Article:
Chris Mitchell’s ‘Asperger’s Syndrome and Mindfulness’ explores the importance of meditation in the life of an adult with ASD and discusses meditation in the language of Buddhist philosophy and technique.

Mitchell is an adult who has lived with Asperger’s and discusses the problems such people have –anxiety, low self-esteem, social isolation, personal unhappiness. He shows that meditation is a technique for managing these conditions and the ups and downs of life. He refers to the importance of the Buddha’s Four Noble Truths: Suffering; the origin of suffering; the cessation of suffering and the Eight fold path. Buddhist teaching points to attachment as one of the main causes of suffering. Many ASDs have obsessive interests, collecting all sorts of things. These obsessions distance them from people and lead to isolation. Another issue is anxiety and worry or in Buddhist language, craving. If people are able to understand the causes of suffering they can realise the truth of who they are. Meditation allows this understanding to develop. The technique of focussing on the breathing in meditation helps calm the mind and concentrates mental energy, enabling the person to experience thoughts of peace and calmness and facilitating clarity of thought. Meditation leads to insight into the true nature of things and who we are. It also leads to learning loving kindness and compassion to others. This assists people with ASD from attaching blame to people for present and past offences done to them. This he understands as attachment and meditation helps to free him from such attachment. Buddhist teaching on meditation enables him to see the truth of who he is as a person with ASD and not to hide or pretend to be normal’

In his ‘Using Mindfulness Practices to Develop Calm in Asperger’s Syndrome’, Mitchell wrote: Many people with Asperger’s Syndrome experience high-level anxiety, much of which originates from excessive worrying about the future, both immediate and long-term. Though many like to have predictability and routine within their life where possible, the very notion of wanting things to be a certain way can take a person out of the present and this can increase anxiety.

“Personal goals can be motivational factors, but one has to be careful not to become lost in a goal to the extent that trying or planning to achieve it induces anxiety.  Mindfulness practice, particularly with being tuned with the present, can enable the focus of attention to be on the stage one is at. With this focus, the goal of completing a thesis becomes doing the research and work involved; going for the finishing line in a marathon becomes the process of running the marathon, and going for the summit of a mountain becomes doing the climb itself. Doing this, one can find flow and avoid the sense of anxiety.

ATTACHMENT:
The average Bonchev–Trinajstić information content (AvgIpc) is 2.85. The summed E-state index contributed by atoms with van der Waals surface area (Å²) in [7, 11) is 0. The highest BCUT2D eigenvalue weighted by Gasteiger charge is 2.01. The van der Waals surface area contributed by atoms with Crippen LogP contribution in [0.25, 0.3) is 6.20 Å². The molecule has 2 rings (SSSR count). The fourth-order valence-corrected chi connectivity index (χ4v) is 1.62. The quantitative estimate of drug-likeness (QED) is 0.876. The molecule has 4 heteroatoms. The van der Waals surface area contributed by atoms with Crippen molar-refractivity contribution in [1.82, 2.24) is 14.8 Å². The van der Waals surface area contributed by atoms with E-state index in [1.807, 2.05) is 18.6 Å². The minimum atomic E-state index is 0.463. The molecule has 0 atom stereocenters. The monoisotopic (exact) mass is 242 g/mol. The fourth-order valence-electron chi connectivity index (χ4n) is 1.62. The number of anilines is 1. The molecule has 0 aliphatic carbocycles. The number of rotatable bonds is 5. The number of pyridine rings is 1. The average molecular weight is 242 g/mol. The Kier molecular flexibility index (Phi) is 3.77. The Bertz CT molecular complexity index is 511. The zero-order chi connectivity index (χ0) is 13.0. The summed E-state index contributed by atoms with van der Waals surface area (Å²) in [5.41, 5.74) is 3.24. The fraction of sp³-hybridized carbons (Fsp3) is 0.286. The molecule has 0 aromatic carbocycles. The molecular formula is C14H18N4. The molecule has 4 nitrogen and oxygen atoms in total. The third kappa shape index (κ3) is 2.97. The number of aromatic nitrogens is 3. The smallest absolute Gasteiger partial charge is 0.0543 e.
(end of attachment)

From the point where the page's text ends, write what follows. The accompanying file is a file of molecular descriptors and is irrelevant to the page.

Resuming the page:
“Mountain treks have also helped me in relation to my Asperger’s Syndrome by helping me to cope with change more effectively, including coping with constantly changing weather conditions. Trekking in a group of people has also helped me socially.  Because each day is a new challenge, when someone makes a social mistake or says or does the ‘wrong thing’, it is much easier to move on from it rather than hold onto it. Being tuned in to each stage of the trek through mindfulness enables me to find flow both socially and physically, as well as to open up to new and varied experiences, which can ultimately reinforce social skills and coping strategies in normal life.

Naughtin makes the following observations about Mitchell’s work: ASDs can instantly like or dislike a person, especially professionals with whom they have often dealt; he shows the importance of understanding the linguistic profile of the client and the difficulties they have with conversational turn-taking rather than just talking continuously on a topic of interest; there is also the tendency of clients to be pedantic and to interpret literally what is often said; the client needs to be given time to process the information discussed; he believes in the importance of planning counselling sessions of shorter duration with clear, structured and systematic goals; he suggests that a review with the client of each session take place by presenting the main points of the previous session and making them available to the client at the start of each session.

(There is an ongoing debate on whether Spiritual Directors should refer back to previous sessions at the start of a new one. The current orthodoxy seems to be that we work with what the directee brings anew top each session, though an occasional review is order.)

Personal interaction in sessions can be stressful for ASDs and asking them to explore inner feelings and thoughts and engage in self-analysis does not come easily for the person with ASD. To relieve this stress he suggests engaging the client in therapeutic conversation by interacting on computers. This can be more relaxing for the client and enable them to express greater insight than might be possible in direct exchange; use art and music (songs, drawings of situations) and comic strip formats to express emotions and thoughts. Indirect strategies can give great insights into the inner world of ASD; this interaction with a counsellor benefits adults with ASD and can result in greater maturity and insight into their feeling and emotional states; people with ASD experience great difficulties in understanding and resolving past injustices to them – bullying, misunderstanding, betrayal, rejection. These experiences can intrude on their thoughts for many years after the event.

Therapy can help them:

  • explore their thoughts and feelings and the intentions of others in these painful incidents;
  • achieve a relative appreciation of who they are and lead to greater appreciation of strengths and weaknesses of their personality – self concept is a key – who am I?